Over the past half-century, more than 40 countries have convened truth commissions to move their societies forward. Most have followed dark chapters of mass violence or harsh governance. Others were established to address unacknowledged abuses targeting a minority or indigenous group. Is the United States now at a similar point of introspection in the aftermath of the killing of George Floyd?
Certainly many more white Americans are searching for ways to change themselves and their society on race issues. Most Black Americans, even if cautiously hopeful that this time will be different, are exhausted by the frequent reality of racism and the struggle for progress. The nation, as Rep. Sheila Jackson Lee so poignantly said in a recent Washington Post video interview, “needs to weep.”
It may still be too soon to say the U.S. has reached a true inflection point in its treatment of its citizens of African descent. But it has certainly reached a reflection point.
The gap between white and Black perceptions about race is narrowing, according to YouGov polls. Book sales for titles on race have reached new highs. Corporations and media are reevaluating their diversity policies. Recent protest marches are conspicuously more diverse.
Perhaps the most lasting change will be local. Small communities have begun rolling dialogues about race. The residents of Bridgewater, Massachusetts, for example, a town that is 83% white, have begun an open Zoom series on race called “Getting Comfortable with the Uncomfortable.” In Dallas, about 200 people gathered in a park in mid-June for a “potluck protest.” It used a picnic of food and music to create “a safe space for people to ask questions,” as one organizer put it.
The reforms sought by the Black Lives Matter movement and similar groups are not new to the U.S. In 1967 President Lyndon B. Johnson established the Kerner Commission to identify the socioeconomic drivers of recent riots in many cities. The commission blamed racism; bias against Black people in policing, criminal justice, and credit practices; voter suppression; poor housing; and disproportionately high unemployment in Black communities. Three decades later, President Bill Clinton’s initiative on racism targeted those same problems. They are still central issues now.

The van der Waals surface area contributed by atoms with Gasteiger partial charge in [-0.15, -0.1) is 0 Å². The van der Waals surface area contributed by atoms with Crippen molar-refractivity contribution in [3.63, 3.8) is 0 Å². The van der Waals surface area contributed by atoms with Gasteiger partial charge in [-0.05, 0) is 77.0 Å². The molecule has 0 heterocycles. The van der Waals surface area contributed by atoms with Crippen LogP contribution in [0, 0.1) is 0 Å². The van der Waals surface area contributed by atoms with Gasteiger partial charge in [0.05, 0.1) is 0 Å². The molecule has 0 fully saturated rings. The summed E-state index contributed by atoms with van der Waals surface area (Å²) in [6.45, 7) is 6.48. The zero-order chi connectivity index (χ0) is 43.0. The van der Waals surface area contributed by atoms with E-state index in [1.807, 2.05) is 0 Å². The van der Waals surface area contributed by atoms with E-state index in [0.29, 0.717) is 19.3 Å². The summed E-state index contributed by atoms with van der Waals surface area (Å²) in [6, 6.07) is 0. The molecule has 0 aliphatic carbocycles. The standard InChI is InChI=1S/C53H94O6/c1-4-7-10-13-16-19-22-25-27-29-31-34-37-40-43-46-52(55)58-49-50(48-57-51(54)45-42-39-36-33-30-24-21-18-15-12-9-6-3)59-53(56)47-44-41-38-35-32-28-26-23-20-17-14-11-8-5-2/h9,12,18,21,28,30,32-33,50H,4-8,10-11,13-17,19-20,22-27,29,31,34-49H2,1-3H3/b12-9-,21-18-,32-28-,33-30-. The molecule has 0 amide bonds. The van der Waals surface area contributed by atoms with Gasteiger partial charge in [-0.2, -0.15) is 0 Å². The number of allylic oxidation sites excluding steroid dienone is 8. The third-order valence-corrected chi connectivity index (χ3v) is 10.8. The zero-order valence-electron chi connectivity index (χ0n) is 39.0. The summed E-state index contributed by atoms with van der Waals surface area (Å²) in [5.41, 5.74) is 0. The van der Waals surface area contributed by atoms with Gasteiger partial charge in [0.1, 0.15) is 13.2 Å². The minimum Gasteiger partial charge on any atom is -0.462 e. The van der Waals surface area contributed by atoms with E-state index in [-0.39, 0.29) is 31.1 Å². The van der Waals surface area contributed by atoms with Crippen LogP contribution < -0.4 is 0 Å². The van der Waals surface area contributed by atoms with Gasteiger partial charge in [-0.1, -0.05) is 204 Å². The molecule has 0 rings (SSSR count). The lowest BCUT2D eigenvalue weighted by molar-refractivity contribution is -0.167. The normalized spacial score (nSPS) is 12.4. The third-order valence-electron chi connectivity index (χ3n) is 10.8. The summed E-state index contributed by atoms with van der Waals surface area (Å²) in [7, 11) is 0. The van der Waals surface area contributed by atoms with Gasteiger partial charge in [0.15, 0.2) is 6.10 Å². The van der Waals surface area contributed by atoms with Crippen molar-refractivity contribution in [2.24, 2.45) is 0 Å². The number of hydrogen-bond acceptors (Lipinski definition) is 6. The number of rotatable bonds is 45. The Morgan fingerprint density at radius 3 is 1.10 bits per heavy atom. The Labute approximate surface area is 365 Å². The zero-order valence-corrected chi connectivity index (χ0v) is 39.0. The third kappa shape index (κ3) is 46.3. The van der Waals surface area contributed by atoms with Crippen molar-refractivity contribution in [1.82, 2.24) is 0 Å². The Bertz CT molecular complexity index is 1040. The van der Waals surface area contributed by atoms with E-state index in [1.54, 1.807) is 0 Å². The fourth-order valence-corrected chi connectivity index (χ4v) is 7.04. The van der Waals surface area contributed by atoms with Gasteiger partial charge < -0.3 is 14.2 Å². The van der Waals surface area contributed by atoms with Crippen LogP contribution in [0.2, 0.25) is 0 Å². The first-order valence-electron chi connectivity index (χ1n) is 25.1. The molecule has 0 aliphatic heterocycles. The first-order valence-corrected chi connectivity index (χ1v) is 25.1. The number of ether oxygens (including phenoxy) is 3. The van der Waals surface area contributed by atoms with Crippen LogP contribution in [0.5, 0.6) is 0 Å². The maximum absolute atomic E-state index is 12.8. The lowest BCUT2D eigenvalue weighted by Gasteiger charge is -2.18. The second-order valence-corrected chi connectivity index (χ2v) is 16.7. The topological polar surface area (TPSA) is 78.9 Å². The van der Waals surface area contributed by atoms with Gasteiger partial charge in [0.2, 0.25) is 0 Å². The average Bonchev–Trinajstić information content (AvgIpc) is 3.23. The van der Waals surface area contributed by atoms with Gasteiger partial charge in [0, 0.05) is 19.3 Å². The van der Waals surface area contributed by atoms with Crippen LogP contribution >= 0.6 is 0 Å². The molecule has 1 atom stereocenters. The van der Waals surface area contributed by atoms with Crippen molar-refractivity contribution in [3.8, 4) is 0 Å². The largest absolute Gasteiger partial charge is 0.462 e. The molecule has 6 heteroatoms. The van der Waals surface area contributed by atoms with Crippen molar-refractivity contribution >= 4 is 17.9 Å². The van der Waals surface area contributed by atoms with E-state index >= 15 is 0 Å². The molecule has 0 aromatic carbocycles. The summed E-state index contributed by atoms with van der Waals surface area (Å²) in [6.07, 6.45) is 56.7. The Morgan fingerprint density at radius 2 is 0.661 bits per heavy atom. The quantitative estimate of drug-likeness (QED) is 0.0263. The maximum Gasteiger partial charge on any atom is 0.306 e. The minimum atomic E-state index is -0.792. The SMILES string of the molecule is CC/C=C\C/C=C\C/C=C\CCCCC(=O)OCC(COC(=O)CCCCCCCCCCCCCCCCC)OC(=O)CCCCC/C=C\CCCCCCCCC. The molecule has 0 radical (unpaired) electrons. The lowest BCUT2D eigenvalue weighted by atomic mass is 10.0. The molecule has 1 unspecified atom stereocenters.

Societies seeking mass justice, reform, and reconciliation often first rely on exposing the truth about the past. In the U.S., that would mean finding a consensus narrative about the history of race relations – in particular the Black experience – derived from personal testimony and documentary evidence. Based on attempts by other countries that relied on truth commissions, the U.S. would need to find a balance between disclosure of past wrongs and justice for those wrongs.
That goal was elusive in many countries. Yet the restorative power of being heard is undeniable. For the U.S., the stories of ordinary Black families can help white people understand how the historic benefits of being white have often hindered progress for Blacks. They may bring an awakening that shapes current debates over the removal of symbols, such as Confederate statues, or that leads to lasting reform, such as better race-sensitive police practices.
The cleansing power of truth-telling is in its ability to allow people to move beyond victimhood and powerlessness. Taking common stock of the most painful thread of U.S. history opens the way toward what former New Orleans Mayor Mitch Landrieu called “a beautiful manifestation of what is possible”: an enriched humanity in which individuals may realize their potential unconstrained by actions or adverse conditions imposed on them. No matter how the truth about race is commissioned into service, it is the power behind social healing.